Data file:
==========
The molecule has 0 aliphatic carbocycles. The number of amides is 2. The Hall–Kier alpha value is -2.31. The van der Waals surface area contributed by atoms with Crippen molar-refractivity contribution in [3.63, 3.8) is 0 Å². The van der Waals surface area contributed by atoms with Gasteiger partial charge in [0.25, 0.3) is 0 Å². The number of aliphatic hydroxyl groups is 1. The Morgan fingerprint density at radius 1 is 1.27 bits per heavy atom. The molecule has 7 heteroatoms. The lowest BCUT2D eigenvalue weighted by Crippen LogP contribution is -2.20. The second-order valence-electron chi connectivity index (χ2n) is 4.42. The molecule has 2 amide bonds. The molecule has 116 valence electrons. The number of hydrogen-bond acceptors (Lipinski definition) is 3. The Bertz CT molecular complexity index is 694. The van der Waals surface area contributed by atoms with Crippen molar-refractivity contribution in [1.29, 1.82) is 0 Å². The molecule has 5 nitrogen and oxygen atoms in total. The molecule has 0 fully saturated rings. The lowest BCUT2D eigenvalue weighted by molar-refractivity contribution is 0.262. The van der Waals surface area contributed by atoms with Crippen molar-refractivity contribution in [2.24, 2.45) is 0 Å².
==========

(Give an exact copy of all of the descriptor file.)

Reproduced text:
The molecule has 0 aliphatic carbocycles. The number of amides is 2. The Hall–Kier alpha value is -2.31. The van der Waals surface area contributed by atoms with Crippen molar-refractivity contribution in [3.63, 3.8) is 0 Å². The van der Waals surface area contributed by atoms with Gasteiger partial charge in [0.25, 0.3) is 0 Å². The number of aliphatic hydroxyl groups is 1. The Morgan fingerprint density at radius 1 is 1.27 bits per heavy atom. The molecule has 7 heteroatoms. The lowest BCUT2D eigenvalue weighted by Crippen LogP contribution is -2.20. The second-order valence-electron chi connectivity index (χ2n) is 4.42. The molecule has 2 amide bonds. The molecule has 116 valence electrons. The number of hydrogen-bond acceptors (Lipinski definition) is 3. The Bertz CT molecular complexity index is 694. The van der Waals surface area contributed by atoms with Crippen molar-refractivity contribution in [1.29, 1.82) is 0 Å². The molecule has 5 nitrogen and oxygen atoms in total. The molecule has 0 fully saturated rings. The lowest BCUT2D eigenvalue weighted by molar-refractivity contribution is 0.262. The van der Waals surface area contributed by atoms with Crippen molar-refractivity contribution in [2.24, 2.45) is 0 Å².